Russians abroad have no faith in this presidential election – and are divided on what they can do about it

Russians abroad have no faith in this presidential election – and are divided on what they can do about it - Politics - News

Expressing Discontent Through Voting: The Dilemma of Russians Abroad Amidst Russia’s Presidential Elections

Sergey Kulikov, a Russian lawyer, secured one of the first available flights out of Russia following the Kremlin’s announcement of forced conscription and harsh punishments for wartime deserters in September 2022. Despite leaving Russia due to concerns over the rapid legislative changes and the lack of fair courts following its exclusion from the contact Convention on Human Rights, Kulikov remains committed to participating in his home country’s presidential election.

Living in Dubai, Kulikov is among the hundreds of thousands of Russians who have fled the country since President Vladimir Putin’s full-scale invasion of Ukraine in February 2022. The Russian Foreign Ministry has stated that expatriates, even those who left for “unfriendly” states, will be allowed to vote in the March 15-17 presidential election. Russian state media TASS reported that there would be 288 polling stations in 144 countries for overseas voting.

During the 2018 presidential elections, over 475,000 people voted abroad, according to Russia’s Central Election Commission. However, many polling stations that operated in 2018 have since been closed. The exact number of expatriates expected to vote this year is uncertain but is anticipated to be higher due to the significant population increase as a result of mass exodus from Russia.

A unified sentiment among the overseas Russian citizens interviewed by News Finder was their unfavorable opinion of Putin, who they perceived as an authoritarian leader, propagandist, and abuser of human rights. Although some were unsure about the utility of voting, others believed it to be an effective means of expressing protest within Russia and from abroad.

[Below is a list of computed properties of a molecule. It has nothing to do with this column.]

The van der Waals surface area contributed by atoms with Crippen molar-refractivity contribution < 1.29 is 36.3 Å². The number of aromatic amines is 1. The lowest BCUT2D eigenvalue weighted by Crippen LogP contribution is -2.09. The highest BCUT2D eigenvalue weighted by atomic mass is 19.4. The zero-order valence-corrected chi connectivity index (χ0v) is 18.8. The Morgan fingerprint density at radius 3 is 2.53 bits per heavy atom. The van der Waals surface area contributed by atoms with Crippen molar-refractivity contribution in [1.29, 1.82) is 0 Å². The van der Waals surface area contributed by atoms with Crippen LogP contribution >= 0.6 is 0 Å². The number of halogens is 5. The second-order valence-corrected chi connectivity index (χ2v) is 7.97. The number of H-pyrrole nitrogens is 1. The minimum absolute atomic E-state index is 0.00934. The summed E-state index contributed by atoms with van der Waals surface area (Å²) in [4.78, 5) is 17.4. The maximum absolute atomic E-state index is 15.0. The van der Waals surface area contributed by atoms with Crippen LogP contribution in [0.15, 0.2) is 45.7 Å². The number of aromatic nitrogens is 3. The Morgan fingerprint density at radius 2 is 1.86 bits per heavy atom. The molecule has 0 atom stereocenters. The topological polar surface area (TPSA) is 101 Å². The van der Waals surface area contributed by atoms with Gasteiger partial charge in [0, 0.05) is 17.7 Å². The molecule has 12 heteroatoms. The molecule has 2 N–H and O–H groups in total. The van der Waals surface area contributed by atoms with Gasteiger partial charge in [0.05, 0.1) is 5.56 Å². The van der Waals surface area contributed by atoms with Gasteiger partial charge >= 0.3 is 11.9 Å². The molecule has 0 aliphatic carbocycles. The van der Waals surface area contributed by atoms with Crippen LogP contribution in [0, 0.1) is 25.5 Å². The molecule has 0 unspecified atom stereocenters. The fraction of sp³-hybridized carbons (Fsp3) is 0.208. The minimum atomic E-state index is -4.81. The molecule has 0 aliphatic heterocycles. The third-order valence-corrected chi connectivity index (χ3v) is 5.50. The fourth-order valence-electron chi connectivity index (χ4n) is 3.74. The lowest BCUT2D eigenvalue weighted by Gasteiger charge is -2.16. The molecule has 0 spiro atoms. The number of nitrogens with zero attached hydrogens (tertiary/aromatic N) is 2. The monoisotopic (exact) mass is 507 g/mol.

Luba Zakharov, a 35-year-old data analyst residing in Hamburg, Germany, shared his intention to go to Berlin to vote despite the closure of the polling station in Hamburg. Spoiling the ballot was his preferred approach, as it allowed him to register dissent and protest against Putin’s regime.

In the wake of Russian opposition figure Alexey Navalny’s death in prison, there was a growing demand for an alternative to Putin among both Russians inside and outside the country. Boris Nadezhdin, the only anti-war candidate who gained unexpected momentum, was denied candidacy by the Central Election Commission despite significant public support. With few viable alternatives on the official ballot, voters like Luba were left to contemplate their options and consider the potential impact of their votes.

The Russian opposition’s struggle to coalesce into a unified force has been an ongoing challenge, with many gravitating towards charismatic leaders. The assassinations and imprisonments of prominent opposition figures and critics have further hindered the emergence of a strong opposition movement.

Although some overseas Russians, like 35-year-old academic Anna who now resides in Be’er Sheva, Israel, choose to opt out of voting altogether, they acknowledge the significance of demonstrating their discontent. Anna believes that a higher number of “stolen” votes could help reveal the blatant illegitimacy of the election, emphasizing the importance of international media coverage.

Putin intends to use this election as an opportunity to demonstrate his regime’s support among the Russian population, despite economic challenges caused by sanctions and substantial defense spending. Elections in authoritarian regimes often serve as a symbolic representation of a leader’s mandate to rule, making this election potentially the most manipulated in Russian history.

Putin relies on high voter turnout and the official rhetoric to display a legitimate election result. Fraser, a research fellow specializing in Russian foreign policy at the Royal United Services Institute (RUSI), estimates that only around 10% to 15% of Russia’s population are extremely discontented and willing to show it, with a much larger apathetic segment staying home due to the belief that their vote is pointless.

Even protests in response to Navalny’s death have yet to reach a level of discontent that would concern Putin, highlighting the opposition’s fragmentation and absence of a unified strategy.

Despite the odds against significant change through voting, Russian expatriates like Kulikov remain hopeful, recognizing that every vote is an opportunity to express their dissent and belief in a different future for Russia.